Right now there is great deal of exciting music available for three flutes, so if you are lucky enough to belong to a good trio there is plenty to keep you interested.
Suite Pastorale by Jean-Michel Damase is a great place to start. Enigmatic harmonies underpin approachable rhythms, the Pastorale of the title being evident throughout. The second movement Pastourelle flows gently as if dreaming, the finale Rondeau is a lovely jaunt, but the first movement, Carillons, is just beautiful:
If you prefer your lyricism a little more grounded you could try any of the trios by Caspar Kummer. Trio Op.53 is wonderfully Romantic in style – pure flute music. Written in a conventional fast/slow/fast movement format, his melodies weave their magic throughout. This is a true delight.
Perhaps one of the most esoteric pieces for this combination is Morton Feldman’s Trio, written in 1972. On paper, it seems that there is little to this – just 2 pages of score containing nothing faster than a quaver or higher than a middle register G flat. The interest is in all the harmonies that clash and resolve constantly throughout:
Another compelling work which relies on texture is Celtic Knotwork by Edward McGuire. The “knotwork” effect can be easily heard by the close interweaving of all three parts. The opening Lento evokes misty mornings with bagpipes in the distance and this is followed by the more lively Slip Jig. The cadenza in canon is really effective, and the work ends as it began.
The little known trio Three Pieces for Three Flutes by Pal Rozsa is worth a look. Each of the three movements is well-constructed with a good balance of writing between the parts. The harmonies are sometimes deliberately quite bare, allowing the timbre of the flutes to prevail. Tune and accompaniment this isn’t, but it’s very appealing all the same:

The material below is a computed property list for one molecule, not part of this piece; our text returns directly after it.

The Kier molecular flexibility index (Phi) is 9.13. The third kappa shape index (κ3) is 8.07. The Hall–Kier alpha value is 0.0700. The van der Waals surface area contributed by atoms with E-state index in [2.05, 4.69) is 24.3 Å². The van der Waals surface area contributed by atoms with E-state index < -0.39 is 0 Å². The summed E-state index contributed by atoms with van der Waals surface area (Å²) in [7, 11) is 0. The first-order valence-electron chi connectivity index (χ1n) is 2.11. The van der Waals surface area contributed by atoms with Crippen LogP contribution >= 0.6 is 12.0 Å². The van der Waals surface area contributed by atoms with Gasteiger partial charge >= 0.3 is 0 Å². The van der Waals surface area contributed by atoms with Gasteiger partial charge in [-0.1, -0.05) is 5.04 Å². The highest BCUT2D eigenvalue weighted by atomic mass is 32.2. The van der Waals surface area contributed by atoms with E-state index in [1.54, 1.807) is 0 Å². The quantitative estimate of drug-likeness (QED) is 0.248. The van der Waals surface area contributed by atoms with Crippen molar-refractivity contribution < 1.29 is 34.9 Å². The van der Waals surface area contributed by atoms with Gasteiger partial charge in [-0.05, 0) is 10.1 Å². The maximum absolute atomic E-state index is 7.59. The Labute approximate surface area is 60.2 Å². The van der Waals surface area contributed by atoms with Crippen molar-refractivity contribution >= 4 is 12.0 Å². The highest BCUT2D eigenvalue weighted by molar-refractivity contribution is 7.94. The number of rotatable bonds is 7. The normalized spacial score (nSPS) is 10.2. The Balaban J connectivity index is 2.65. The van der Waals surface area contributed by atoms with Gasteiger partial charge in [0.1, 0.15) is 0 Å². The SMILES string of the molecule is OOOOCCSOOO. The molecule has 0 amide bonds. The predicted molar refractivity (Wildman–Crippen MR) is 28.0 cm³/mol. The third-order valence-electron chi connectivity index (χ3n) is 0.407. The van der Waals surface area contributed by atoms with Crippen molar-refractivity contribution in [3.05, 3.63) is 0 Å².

Trois Pastorales by Henri Tomasi also uses some more unusual harmonies. Tomasi really knew how to write for flutes and this is full of challenges for each player. The beguiling melody in Bolivienne is passed around effectively, whilst the atmospheric Cretoise fluctuates in mood. The Sicilienne Saltorello will especially wow an audience! If you haven’t tried Tomasi before, do give this a try – even if it is at the higher price end.
Currently active composers are also taking to write for this combination, which is great news. Try Elkido Suite by Lars Floee if you like a more straightforward variety of contemporary music. Each movement here is ‘inspired by a different culture’ with Szitakoto (Bartok’s Hungary) and the Japanese Sakura both being very approachable. Balkanski Mish-Mash is more difficult, and the changing time signatures at speed will test an ensemble. Granada is a whirlwind of notes to bring the work to an exciting climax.
Last but not least, Niederau by Gary Carpenter is not for the faint-hearted! The three movements here will need some work as there is little in the way of melody or rhythmic unity to help. It’s a great piece though and will really pay dividends in the end!
This is just a small selection of repertoire available, but I hope it gives you a good starting point to explore more of the great repertoire for this combination.